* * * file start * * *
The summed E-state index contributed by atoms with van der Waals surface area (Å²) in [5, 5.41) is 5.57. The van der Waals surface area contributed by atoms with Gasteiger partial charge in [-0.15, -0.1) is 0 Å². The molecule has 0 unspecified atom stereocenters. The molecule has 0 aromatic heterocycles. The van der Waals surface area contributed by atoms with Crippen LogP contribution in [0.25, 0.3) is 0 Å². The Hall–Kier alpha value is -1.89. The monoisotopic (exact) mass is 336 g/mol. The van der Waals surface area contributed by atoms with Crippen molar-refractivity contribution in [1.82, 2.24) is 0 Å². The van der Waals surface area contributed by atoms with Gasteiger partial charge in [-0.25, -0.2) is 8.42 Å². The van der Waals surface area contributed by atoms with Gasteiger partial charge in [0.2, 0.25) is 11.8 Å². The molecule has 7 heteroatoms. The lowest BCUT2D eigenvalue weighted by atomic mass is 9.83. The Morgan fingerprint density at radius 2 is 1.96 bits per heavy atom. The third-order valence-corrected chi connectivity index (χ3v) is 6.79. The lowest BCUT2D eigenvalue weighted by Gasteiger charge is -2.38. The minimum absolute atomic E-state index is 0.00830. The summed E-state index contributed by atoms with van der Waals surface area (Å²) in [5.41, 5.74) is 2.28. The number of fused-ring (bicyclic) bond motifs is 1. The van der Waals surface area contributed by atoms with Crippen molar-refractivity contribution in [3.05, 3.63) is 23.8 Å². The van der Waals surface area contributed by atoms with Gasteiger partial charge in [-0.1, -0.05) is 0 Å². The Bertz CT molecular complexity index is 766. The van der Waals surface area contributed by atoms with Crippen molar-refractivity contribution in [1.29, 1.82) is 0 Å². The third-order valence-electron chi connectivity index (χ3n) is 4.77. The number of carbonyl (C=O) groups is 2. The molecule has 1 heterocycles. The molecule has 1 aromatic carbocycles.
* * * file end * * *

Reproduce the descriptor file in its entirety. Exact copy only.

The summed E-state index contributed by atoms with van der Waals surface area (Å²) in [5, 5.41) is 5.57. The van der Waals surface area contributed by atoms with Gasteiger partial charge in [-0.15, -0.1) is 0 Å². The molecule has 0 unspecified atom stereocenters. The molecule has 0 aromatic heterocycles. The van der Waals surface area contributed by atoms with Crippen LogP contribution in [0.25, 0.3) is 0 Å². The Hall–Kier alpha value is -1.89. The monoisotopic (exact) mass is 336 g/mol. The van der Waals surface area contributed by atoms with Crippen molar-refractivity contribution in [1.82, 2.24) is 0 Å². The van der Waals surface area contributed by atoms with Gasteiger partial charge in [-0.25, -0.2) is 8.42 Å². The van der Waals surface area contributed by atoms with Gasteiger partial charge in [0.2, 0.25) is 11.8 Å². The molecule has 7 heteroatoms. The lowest BCUT2D eigenvalue weighted by atomic mass is 9.83. The Morgan fingerprint density at radius 2 is 1.96 bits per heavy atom. The third-order valence-corrected chi connectivity index (χ3v) is 6.79. The lowest BCUT2D eigenvalue weighted by Gasteiger charge is -2.38. The minimum absolute atomic E-state index is 0.00830. The summed E-state index contributed by atoms with van der Waals surface area (Å²) in [5.41, 5.74) is 2.28. The number of fused-ring (bicyclic) bond motifs is 1. The van der Waals surface area contributed by atoms with Crippen molar-refractivity contribution in [3.05, 3.63) is 23.8 Å². The van der Waals surface area contributed by atoms with Gasteiger partial charge in [-0.1, -0.05) is 0 Å². The Bertz CT molecular complexity index is 766. The van der Waals surface area contributed by atoms with Crippen molar-refractivity contribution in [1.29, 1.82) is 0 Å². The third-order valence-electron chi connectivity index (χ3n) is 4.77. The number of carbonyl (C=O) groups is 2. The molecule has 1 heterocycles. The molecule has 1 aromatic carbocycles.